Functional and necessary spaces, airplane galleys aren’t necessarily the most inspiring part of the cabin. When asked to re-imagine the future of these spaces, design consultancy Teague has come up with two ideas that it thinks could balance the needs of passengers with those of airline operators.
Functional and necessary, the airplane galley isn’t perhaps the most inspiring feature within the cabin. However, the team at global design consultancy Teague obviously sees the potential for innovation in this small space. At the request of Aircraft Interiors International magazine, it was asked to draw up possibilities for what the galley of the future might look like.
Part of Teague’s task, as the company explained in a statement, is to balance, “…the number of seemingly impossible tensions at play—operator profit vs. passenger comfort, personalization vs. accessibility, individual needs vs. group interests.”
Working with these contrasts in mind, it has come up with two separate concepts that could perhaps transform the conventional galley space.
Teague’s first concept, as it explains, sees these areas turned into “self-service retail” points. In addition to meals, the company imagines that, as part of this space, passengers could purchase everything from alcohol to blankets to personal amenity kits.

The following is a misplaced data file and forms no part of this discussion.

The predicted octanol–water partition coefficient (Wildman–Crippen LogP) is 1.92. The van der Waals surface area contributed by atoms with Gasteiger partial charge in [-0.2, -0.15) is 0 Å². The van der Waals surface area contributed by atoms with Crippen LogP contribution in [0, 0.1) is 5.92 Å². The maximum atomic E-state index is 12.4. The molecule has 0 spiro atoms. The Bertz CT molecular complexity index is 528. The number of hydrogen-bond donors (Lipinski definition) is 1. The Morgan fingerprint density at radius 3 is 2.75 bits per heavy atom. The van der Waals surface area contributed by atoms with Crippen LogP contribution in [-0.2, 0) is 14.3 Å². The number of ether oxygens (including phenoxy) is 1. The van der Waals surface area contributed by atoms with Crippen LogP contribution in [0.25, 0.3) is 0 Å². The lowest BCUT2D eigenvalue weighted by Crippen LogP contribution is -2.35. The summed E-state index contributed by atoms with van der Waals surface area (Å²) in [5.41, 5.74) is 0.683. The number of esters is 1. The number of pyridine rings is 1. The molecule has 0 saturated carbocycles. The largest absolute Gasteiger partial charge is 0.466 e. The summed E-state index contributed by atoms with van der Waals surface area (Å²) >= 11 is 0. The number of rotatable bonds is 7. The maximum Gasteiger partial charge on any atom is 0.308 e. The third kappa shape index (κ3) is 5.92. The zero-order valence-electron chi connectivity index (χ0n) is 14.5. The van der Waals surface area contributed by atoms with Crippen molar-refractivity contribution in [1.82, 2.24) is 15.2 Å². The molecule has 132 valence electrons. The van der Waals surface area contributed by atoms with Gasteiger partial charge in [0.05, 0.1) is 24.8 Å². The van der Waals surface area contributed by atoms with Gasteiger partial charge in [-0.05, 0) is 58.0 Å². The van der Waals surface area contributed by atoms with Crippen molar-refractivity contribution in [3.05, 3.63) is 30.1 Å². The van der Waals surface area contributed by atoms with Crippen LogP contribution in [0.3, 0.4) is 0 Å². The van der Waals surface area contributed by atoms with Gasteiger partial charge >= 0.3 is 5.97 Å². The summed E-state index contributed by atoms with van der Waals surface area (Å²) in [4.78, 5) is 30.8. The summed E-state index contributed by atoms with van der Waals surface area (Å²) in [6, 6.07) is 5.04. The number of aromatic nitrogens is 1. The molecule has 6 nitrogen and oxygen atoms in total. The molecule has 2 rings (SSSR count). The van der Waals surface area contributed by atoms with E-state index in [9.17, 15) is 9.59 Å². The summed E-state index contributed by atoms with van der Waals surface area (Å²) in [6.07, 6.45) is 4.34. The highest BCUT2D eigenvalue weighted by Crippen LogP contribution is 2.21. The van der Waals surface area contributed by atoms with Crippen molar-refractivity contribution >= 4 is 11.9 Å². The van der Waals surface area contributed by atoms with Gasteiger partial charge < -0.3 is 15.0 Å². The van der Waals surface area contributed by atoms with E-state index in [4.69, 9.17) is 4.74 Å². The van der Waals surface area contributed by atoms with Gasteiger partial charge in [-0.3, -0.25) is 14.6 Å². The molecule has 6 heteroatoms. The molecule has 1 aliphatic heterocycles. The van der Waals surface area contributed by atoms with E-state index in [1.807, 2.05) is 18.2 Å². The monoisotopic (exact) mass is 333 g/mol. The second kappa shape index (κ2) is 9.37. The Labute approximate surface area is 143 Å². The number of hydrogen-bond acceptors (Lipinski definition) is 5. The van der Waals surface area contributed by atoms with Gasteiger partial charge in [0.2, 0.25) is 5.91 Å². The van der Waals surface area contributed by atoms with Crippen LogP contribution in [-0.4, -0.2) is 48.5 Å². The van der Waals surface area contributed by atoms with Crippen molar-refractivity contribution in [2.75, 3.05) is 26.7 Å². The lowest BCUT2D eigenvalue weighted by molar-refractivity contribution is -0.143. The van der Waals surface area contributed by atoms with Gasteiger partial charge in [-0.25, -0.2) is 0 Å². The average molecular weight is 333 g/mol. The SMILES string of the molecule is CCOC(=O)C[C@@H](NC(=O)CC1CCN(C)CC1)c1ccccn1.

Using this model, “Airlines can better partner with luxury consumer brands and weave marketing messages across physical and digital media. The passenger experience is enriched with seamless access to preferred products on the ground and in the air,” it says.
Teague’s second concept, however, sees the galley effectively automated and moved “below deck.”
Back up in the cabin, “…the galley is transformed with open floor space. The bulky monuments which once housed inserts are gone, and new opportunities remain for adding additional seats and inspiring ceiling architecture. The entryway can be transformed into a welcoming threshold, an efficient workspace, a secluded rest space, or the main cabin can be extended by an extra row.”
While these two concepts are presently just exactly that, Teague believes that these ideas could help to balance the wants and needs of passengers with that of airline operators.
[Image Source: Wikimedia/ Andy Mitchell]